The red carpet

John (Cecil) BRACK: artist

Not On Display

About the work

For many years Brack was unable to give all his attention to painting, so he made a late start as a practising artist.

Born in Melbourne, he was a clerk after leaving school, attending only night classes for art training and in 1940 he enlisted in the army, serving in the A.I.F. for six years, effectually removed from any concentration on painting.

The army rehabilitation scheme gave him the opportunity to study full-time at the National Gallery Art School and he completed three years of this comprehensive training at the age of twentynine.

It was necessary for him to have a job and for some time he worked as an assistant in the Print Room at the Art Gallery but in 1952 he took up a post as Art Master at Melbourne Grammar School. As this job entailed two teaching days a week there was time for steady creative work and during his ten years the school he was able to hold a number of exhibitions and to give lectures Melbourne University and the Art Gallery. His output was slow compared with some others but restriction of time was never allowed to reduce his requirement of the highest standard.

In 1962 he was appointed Head of the National Gallery School, where he was noted for his administrative ability in improving and modernising the standard, and he held the position until 1968, when he relinquished it to devote his time to painting and printmaking.

Brack remained consistently independent of fashionable styles or movements in art and continued to paint, in his own intellectual way, his sardonic observations of humanistic problems. He was able to invest the commonplace with tension and translate the ordinary things of life into a painted surface where the control measures up to the psychological intensity. Every subject is approached with penetrating intelligence, unsentimental sympathy and his own unconventional integrity.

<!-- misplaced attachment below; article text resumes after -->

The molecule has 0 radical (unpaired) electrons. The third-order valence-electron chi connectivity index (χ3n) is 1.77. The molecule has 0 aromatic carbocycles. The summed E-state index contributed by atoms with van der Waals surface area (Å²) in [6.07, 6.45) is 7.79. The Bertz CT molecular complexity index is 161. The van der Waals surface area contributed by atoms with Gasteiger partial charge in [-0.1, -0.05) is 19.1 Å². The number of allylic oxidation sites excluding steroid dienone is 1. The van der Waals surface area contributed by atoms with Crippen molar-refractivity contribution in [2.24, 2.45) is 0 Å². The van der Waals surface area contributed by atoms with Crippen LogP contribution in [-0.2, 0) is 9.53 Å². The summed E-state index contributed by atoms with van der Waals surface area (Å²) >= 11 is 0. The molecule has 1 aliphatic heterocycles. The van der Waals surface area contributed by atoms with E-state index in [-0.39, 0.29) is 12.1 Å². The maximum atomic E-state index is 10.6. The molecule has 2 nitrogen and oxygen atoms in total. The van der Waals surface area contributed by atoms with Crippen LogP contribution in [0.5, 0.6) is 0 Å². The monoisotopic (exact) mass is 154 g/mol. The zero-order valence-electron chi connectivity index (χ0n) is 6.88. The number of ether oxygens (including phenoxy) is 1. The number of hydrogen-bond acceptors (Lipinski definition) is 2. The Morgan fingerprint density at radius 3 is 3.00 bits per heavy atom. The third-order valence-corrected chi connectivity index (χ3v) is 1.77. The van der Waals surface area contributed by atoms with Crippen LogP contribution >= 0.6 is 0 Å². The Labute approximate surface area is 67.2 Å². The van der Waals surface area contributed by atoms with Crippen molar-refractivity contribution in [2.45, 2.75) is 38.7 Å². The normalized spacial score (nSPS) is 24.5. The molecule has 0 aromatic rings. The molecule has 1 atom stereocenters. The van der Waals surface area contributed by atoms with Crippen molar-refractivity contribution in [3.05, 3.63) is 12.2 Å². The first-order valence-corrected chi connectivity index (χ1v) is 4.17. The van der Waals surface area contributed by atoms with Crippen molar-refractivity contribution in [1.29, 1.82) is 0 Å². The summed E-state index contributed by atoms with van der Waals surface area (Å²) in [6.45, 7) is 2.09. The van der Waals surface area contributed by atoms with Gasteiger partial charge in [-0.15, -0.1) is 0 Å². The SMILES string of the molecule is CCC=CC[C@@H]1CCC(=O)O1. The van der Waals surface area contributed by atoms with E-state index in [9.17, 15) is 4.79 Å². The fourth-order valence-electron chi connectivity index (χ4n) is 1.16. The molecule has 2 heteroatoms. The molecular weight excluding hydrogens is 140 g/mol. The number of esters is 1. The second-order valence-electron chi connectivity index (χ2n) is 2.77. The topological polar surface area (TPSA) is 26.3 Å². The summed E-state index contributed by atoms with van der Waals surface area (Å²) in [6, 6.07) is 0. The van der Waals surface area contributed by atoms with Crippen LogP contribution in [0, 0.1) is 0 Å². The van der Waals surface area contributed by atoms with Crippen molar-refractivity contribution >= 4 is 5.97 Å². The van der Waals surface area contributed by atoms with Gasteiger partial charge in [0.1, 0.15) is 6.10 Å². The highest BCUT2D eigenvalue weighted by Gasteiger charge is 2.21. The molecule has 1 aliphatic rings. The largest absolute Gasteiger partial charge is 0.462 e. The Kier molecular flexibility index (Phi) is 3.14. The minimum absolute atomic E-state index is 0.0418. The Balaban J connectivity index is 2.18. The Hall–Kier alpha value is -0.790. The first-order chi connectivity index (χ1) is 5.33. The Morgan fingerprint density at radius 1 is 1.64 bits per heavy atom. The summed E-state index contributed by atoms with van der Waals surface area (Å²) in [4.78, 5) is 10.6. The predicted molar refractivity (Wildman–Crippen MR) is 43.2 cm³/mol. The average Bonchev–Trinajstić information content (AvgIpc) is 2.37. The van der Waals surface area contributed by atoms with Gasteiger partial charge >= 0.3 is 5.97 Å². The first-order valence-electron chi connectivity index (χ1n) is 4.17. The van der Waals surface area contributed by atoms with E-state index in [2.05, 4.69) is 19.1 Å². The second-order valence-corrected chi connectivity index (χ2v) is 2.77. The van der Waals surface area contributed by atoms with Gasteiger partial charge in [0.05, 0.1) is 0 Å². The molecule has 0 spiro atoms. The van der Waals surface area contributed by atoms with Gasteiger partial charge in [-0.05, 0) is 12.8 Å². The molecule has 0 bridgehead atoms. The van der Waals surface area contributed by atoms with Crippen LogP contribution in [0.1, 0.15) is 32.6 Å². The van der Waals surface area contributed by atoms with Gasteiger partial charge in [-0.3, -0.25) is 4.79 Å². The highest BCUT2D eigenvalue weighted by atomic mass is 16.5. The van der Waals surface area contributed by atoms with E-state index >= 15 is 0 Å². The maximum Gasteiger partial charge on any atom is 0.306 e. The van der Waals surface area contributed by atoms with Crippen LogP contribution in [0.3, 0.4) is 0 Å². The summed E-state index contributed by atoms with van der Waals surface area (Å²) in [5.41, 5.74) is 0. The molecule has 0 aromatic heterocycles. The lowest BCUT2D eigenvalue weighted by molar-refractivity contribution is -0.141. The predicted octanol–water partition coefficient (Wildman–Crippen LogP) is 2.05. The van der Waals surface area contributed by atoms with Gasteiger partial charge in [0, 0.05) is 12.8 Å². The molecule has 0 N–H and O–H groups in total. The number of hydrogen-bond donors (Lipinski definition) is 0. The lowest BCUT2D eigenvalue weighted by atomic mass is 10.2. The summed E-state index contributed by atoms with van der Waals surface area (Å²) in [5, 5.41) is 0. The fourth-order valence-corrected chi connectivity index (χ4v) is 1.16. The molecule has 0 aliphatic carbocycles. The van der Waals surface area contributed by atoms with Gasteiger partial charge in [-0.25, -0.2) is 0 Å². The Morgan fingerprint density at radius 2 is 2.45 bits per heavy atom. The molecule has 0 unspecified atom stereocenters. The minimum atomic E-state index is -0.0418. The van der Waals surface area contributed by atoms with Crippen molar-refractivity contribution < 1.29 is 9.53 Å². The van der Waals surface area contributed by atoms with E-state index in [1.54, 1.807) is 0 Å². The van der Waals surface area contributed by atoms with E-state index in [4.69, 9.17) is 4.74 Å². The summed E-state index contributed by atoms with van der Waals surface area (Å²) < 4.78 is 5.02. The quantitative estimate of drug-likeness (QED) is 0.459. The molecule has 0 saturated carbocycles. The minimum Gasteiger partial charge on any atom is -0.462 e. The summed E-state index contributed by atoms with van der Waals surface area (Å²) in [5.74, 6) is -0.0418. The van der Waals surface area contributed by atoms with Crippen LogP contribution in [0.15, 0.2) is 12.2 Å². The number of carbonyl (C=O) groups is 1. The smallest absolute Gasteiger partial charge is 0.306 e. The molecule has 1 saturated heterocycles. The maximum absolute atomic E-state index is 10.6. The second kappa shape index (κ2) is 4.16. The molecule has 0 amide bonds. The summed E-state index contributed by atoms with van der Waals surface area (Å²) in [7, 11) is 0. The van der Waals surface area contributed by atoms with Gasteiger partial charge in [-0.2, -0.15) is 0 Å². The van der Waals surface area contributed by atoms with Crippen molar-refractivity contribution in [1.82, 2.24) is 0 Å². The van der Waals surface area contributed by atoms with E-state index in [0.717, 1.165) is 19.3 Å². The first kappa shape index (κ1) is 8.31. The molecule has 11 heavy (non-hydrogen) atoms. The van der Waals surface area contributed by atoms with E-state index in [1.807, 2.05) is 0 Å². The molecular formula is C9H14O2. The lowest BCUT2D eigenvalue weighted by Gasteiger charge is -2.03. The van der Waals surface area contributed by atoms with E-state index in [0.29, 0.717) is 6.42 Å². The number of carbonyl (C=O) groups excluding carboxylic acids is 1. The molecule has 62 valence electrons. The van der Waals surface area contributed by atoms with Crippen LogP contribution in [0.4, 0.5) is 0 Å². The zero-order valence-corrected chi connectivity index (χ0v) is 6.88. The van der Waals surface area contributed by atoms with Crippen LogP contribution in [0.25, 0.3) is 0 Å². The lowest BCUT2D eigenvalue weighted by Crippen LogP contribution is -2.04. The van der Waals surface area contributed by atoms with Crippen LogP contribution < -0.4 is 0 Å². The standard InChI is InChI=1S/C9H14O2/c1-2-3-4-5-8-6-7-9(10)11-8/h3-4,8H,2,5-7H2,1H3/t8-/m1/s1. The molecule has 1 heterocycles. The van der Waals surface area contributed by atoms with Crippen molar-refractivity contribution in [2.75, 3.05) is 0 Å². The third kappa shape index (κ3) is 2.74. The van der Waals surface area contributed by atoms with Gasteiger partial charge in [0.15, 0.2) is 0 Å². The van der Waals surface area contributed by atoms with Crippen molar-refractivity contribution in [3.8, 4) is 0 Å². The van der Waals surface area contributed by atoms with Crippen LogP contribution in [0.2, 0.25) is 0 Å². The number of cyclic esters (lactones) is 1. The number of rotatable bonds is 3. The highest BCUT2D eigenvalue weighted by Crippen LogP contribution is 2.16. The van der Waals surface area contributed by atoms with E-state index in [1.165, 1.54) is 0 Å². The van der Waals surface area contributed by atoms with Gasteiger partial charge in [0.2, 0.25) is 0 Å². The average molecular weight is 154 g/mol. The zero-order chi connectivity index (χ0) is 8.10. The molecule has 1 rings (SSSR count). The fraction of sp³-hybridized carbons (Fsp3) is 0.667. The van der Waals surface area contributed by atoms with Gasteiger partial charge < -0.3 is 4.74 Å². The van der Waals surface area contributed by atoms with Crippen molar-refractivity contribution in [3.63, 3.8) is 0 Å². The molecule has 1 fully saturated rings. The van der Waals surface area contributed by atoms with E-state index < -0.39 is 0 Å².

Unlike many contemporary artists, he pays thorough attention to his materials and applies his high standards of excellence to the technicalities of his paintings.

The contradiction of painting a seemingly realistic description which also yields an exaggeration of inherent characteristics and overtones of complexity is borne out by Brack's statement: 'It has always seemed to me that antinomy is the centre of the world. A painting must contain a reference to reality, and to unreality. A reference to balance and order and to disorder. All our narratives are complicated by the fact that partly they're rational, and partly irrational'.

The Red Carpet is immediately arresting because the subject has been viewed from such a high point to give an exaggerated perspective. It has been painted with meticulous precision and attention to every detail in a manner that becomes ultra-realistic, the relatively smooth quality of the paint surface contributing to this precision.

The figure of the girl is simplified to the extent of becoming rather inhuman, as though it should be considered only as part of the pattern. Attention is drawn to the light tones of the figure, and the angles of legs and feet point insistently to the carpet as the focal point.

In their exact placing all the shapes, floor edges, walls, chair legs and carpet, help to formulate a total balance, with unity being attained by all the elements receiving the same treatment of acute observation. This is intense introspection brought into visual statement by a vivid forceful emotion.

Ella Fry, Gallery Images, St George Books, Perth, 1984

Reference: Anthony Clarke, The Age, Melbourne, June 1983.
The red carpet
Artist/Maker and role
John (Cecil) BRACK: artist
oil on canvas
163.5 x 97.1 cm (sight)
169 x 102.5 x 5 cm [framed]
Credit line
Purchased 1972
The State Art Collection, The Art Gallery of Western Australia
Accession number

This is one of the paintings in our collection.